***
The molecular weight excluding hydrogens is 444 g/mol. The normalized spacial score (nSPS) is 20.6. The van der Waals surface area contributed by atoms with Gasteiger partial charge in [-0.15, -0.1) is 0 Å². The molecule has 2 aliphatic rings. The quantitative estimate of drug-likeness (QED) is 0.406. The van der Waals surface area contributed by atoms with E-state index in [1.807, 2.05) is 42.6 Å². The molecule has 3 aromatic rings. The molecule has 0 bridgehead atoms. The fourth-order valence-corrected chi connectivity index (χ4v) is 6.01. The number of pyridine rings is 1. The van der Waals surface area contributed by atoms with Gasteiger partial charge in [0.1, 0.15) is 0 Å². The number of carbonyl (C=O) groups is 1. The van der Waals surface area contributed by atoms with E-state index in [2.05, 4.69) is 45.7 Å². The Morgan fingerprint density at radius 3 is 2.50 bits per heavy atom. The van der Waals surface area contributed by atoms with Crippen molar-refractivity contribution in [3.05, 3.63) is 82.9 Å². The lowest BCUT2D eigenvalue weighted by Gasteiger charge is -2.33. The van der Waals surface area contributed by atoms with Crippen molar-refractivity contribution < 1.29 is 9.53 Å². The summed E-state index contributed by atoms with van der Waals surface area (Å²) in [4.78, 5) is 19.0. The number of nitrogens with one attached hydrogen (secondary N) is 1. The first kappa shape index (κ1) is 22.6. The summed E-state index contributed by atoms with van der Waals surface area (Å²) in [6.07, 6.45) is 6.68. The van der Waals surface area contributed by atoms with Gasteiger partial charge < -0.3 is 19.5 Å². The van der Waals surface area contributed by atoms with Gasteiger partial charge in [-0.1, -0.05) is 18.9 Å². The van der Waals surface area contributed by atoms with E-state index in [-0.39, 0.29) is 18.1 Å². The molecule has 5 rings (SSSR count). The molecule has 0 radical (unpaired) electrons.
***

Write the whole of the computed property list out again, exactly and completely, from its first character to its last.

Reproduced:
The molecular weight excluding hydrogens is 444 g/mol. The normalized spacial score (nSPS) is 20.6. The van der Waals surface area contributed by atoms with Gasteiger partial charge in [-0.15, -0.1) is 0 Å². The molecule has 2 aliphatic rings. The quantitative estimate of drug-likeness (QED) is 0.406. The van der Waals surface area contributed by atoms with E-state index in [1.807, 2.05) is 42.6 Å². The molecule has 3 aromatic rings. The molecule has 0 bridgehead atoms. The fourth-order valence-corrected chi connectivity index (χ4v) is 6.01. The number of pyridine rings is 1. The van der Waals surface area contributed by atoms with Gasteiger partial charge in [0.1, 0.15) is 0 Å². The number of carbonyl (C=O) groups is 1. The van der Waals surface area contributed by atoms with E-state index in [2.05, 4.69) is 45.7 Å². The Morgan fingerprint density at radius 3 is 2.50 bits per heavy atom. The van der Waals surface area contributed by atoms with Crippen molar-refractivity contribution in [3.05, 3.63) is 82.9 Å². The lowest BCUT2D eigenvalue weighted by Gasteiger charge is -2.33. The van der Waals surface area contributed by atoms with Crippen molar-refractivity contribution < 1.29 is 9.53 Å². The summed E-state index contributed by atoms with van der Waals surface area (Å²) in [4.78, 5) is 19.0. The number of nitrogens with one attached hydrogen (secondary N) is 1. The first kappa shape index (κ1) is 22.6. The summed E-state index contributed by atoms with van der Waals surface area (Å²) in [6.07, 6.45) is 6.68. The van der Waals surface area contributed by atoms with Gasteiger partial charge < -0.3 is 19.5 Å². The van der Waals surface area contributed by atoms with Gasteiger partial charge in [-0.1, -0.05) is 18.9 Å². The van der Waals surface area contributed by atoms with E-state index in [-0.39, 0.29) is 18.1 Å². The molecule has 5 rings (SSSR count). The molecule has 0 radical (unpaired) electrons.